"Depicting black/brown boys and men as violent criminals from poor upbringing is an established media narrative that Tamir didn't quite fit. But Cleveland.com, the website of the city's former paper of record, tried to make him fit into the narrow narrative anyway, by reporting on the criminal misdeeds of his parents instead," wrote former Plain Dealer reporter and columnist Afi Scruggs. "It's an old, but tired trick used by the news media, especially when it comes to a black or brown person being killed by law enforcement."
In the wake of the killing of Michael Brown in Ferguson, Missouri, and the subsequent grand jury decision to not indict the white police officer who shot the unarmed teen, Tamir Rice's death has taken on national interest. And Cleveland.com's reporting has come under intense national scrutiny.
The outrage arrived just a few weeks after the news outlet became embroiled in controversy when the site suddenly yanked the video of an unflattering interview the state's Republican governor, John Kasich, gave to Plain Dealer editors in the final days of his re-election campaign. Not only was the video of the Q&A taken down without explanation, but the news site threatened to sue anyone who posted it for voters to see online. (You can watch portions of it here.)
So yes, it's been a troubling month for people concerned about newsgathering in Cleveland.
The calling cards of anger and denial have been on display since Friday afternoon when the House Intelligence Committee, led by Republican Rep. Mike Rogers, released the findings of its two-year investigation into the 2012 terror attack in Benghazi. Becoming the sixth government inquiry to come to a similar conclusion, the report found nothing to support the allegations behind Fox News' ongoing Benghazi witch-hunt. And that's where the anger and denial came in.
Appearing on CNN, Sen. Lindsey Graham (R-S.C.), who has staked his professional reputation on the endless claim of an elaborate White House cover-up, flashed irritation when he denounced the House report as being "full of crap."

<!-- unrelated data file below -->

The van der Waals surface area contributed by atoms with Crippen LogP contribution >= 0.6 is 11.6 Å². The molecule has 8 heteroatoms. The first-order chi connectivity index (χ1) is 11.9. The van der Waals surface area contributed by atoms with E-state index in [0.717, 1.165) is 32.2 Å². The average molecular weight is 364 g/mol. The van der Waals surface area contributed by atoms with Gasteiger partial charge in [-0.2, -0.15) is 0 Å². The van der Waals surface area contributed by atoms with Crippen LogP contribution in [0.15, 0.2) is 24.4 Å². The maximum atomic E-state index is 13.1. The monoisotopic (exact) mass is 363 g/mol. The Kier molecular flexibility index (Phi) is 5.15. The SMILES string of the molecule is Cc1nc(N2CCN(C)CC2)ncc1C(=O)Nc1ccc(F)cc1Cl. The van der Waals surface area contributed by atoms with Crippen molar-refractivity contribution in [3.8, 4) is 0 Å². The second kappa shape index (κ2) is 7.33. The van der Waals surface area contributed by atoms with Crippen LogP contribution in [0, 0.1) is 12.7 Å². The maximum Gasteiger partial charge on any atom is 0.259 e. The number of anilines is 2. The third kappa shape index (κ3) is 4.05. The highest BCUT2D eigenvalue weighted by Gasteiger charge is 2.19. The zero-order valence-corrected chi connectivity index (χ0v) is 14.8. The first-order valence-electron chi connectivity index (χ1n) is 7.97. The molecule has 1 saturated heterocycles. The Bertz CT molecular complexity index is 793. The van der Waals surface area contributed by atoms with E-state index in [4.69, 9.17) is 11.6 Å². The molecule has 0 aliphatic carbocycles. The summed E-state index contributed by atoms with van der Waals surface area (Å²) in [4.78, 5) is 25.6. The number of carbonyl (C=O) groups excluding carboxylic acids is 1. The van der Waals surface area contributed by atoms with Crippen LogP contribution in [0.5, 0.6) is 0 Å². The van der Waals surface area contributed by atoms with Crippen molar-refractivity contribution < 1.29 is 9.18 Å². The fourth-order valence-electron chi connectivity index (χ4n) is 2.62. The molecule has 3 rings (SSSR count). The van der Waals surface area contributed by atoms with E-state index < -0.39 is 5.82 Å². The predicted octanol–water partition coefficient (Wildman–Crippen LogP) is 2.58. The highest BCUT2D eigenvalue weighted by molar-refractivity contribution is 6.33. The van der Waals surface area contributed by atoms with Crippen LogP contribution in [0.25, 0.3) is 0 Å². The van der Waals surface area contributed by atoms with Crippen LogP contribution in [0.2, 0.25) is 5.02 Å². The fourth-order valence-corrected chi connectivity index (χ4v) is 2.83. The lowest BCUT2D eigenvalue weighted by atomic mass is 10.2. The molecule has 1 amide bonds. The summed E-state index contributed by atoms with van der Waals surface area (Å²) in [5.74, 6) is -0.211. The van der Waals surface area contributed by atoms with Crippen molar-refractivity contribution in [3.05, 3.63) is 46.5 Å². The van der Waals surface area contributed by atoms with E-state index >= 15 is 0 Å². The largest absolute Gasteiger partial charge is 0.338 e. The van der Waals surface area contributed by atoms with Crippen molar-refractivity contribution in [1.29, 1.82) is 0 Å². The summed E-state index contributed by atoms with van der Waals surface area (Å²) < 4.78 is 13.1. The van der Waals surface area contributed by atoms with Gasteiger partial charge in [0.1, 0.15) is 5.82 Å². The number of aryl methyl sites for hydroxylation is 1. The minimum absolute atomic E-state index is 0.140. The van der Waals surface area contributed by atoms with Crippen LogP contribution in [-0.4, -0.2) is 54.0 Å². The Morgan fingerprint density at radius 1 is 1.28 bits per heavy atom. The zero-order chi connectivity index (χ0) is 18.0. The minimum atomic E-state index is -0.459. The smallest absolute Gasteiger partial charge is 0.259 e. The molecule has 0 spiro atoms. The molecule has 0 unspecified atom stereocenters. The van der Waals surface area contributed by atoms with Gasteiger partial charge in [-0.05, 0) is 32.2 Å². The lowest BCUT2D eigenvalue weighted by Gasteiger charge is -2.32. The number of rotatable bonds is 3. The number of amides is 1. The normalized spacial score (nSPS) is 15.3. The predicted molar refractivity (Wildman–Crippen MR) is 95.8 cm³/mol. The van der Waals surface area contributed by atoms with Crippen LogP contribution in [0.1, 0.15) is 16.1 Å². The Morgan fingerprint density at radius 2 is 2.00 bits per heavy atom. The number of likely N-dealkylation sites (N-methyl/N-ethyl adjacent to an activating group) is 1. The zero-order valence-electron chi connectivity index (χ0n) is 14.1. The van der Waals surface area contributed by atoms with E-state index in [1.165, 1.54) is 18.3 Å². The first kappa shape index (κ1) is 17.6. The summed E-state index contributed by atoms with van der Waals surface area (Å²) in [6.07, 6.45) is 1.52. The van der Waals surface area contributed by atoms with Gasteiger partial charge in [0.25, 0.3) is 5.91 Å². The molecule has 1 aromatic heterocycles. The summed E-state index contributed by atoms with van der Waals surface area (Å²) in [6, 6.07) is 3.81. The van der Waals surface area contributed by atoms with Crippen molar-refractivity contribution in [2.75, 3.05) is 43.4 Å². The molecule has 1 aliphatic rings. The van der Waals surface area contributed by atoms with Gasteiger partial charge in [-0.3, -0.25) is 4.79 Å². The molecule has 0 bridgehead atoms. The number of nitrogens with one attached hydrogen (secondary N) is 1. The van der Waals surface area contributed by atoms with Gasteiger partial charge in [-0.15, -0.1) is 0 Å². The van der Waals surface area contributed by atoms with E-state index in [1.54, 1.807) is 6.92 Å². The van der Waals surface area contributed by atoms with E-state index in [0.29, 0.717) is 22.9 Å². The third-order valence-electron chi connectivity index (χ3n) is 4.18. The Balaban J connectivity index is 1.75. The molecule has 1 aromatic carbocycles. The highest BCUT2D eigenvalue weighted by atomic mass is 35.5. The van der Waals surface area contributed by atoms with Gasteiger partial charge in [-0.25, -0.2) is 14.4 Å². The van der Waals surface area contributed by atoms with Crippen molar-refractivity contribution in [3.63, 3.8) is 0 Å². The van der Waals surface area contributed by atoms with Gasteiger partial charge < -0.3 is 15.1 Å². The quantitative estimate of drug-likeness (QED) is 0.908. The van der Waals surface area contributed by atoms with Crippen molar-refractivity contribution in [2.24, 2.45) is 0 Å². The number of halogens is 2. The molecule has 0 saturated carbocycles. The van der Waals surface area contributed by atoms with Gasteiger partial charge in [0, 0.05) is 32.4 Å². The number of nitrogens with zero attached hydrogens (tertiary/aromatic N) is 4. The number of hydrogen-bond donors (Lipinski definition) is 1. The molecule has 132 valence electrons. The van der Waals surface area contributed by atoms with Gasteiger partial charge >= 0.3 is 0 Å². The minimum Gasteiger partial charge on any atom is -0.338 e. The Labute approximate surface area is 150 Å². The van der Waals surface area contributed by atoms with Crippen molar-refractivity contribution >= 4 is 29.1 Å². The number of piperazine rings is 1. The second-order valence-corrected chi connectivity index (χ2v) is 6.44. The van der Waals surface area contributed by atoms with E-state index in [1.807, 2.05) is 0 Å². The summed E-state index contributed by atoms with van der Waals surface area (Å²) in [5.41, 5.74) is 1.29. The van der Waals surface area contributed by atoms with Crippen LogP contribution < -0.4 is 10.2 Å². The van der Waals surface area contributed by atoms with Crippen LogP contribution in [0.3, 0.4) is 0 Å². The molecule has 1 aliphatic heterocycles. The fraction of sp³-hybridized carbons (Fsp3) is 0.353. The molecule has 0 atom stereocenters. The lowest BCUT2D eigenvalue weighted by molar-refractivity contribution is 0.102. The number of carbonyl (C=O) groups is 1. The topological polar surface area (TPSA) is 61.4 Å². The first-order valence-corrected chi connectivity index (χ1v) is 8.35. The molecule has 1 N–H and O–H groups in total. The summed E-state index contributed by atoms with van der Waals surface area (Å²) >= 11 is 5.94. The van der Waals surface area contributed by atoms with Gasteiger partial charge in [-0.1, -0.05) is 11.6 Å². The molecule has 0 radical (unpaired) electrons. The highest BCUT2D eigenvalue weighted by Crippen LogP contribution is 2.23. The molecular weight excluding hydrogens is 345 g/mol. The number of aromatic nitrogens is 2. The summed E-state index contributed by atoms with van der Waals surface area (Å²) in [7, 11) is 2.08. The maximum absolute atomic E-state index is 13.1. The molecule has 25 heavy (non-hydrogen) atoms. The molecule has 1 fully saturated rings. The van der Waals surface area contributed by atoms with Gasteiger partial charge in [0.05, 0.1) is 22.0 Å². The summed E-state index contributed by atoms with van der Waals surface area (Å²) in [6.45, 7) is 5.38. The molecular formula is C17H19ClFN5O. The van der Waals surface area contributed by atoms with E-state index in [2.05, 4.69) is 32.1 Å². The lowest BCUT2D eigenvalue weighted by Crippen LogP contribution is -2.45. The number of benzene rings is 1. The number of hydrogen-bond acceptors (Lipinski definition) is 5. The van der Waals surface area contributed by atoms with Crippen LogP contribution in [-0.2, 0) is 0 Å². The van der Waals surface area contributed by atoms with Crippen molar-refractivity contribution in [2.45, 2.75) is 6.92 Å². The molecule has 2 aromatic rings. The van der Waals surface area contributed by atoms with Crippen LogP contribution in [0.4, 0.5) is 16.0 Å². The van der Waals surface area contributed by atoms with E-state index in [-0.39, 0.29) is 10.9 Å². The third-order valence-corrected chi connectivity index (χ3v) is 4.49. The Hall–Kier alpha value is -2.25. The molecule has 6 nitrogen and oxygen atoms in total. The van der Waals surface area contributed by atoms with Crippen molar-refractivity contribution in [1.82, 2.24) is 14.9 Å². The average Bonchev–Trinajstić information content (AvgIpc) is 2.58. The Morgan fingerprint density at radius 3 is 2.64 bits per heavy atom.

Meanwhile, Fox News contributor Stephen Hayes did his best to deflate the supposedly "deeply flawed" Republican report:
I'd caution against reaching firm conclusions based on the #Benghazi report issued by the House Intel cmte. It's deeply flawed.-- Stephen Hayes (@stephenfhayes) November 22, 2014
For Benghazi conspiracy disciples, unanswered questions always remain as long as devotees say so, and as long as the answers provided by government (and Republican-led investigations) don't match up their conspiracy narrative. But apparently if the seventh investigation finds wrongdoing on the part of the administration, that's the one that will really matter?
Sorry Fox News, but six strikes and you're out.
Still, Benghazi Truthers, like Joel Pollak at Breitbart, soldiered on, claiming the exhaustive House report was no big deal [emphasis added]:
The House committee, chaired by Republican Mike Rogers (R-MI), found that there was no intelligence failure leading up to the attack, and that the CIA and military personnel present did the best they could. The crucial new finding is that there was no "stand down" order, as some there have claimed, and that no further military resources were available.
The three points Pollack mentioned that were debunked by the House report represented almost the entire basis of the "scandal" crusade. They were easily the inspiration for hundreds of Fox News programming hours over the last two years, and likely thousands of hours of talk radio attacks on Obama, Hillary Clinton and anyone connected to the administration. (Note that Fox aired 100 segments on the "stand down" allegation alone during its evening programs in the 20 months following the attack.)
While Breitbart and other right-wing media players gallantly tried to play defense (it's just a flesh wound), Fox News simply went into denial as the cable news channel essentially turned a blind eye to the story: Fox News Sunday completely ignored the topic. But it wasn't just Fox News Sunday. CBS' Face The Nation and ABC's This Week also ignored news about the latest Benghazi debunking; a Republican debunking no less.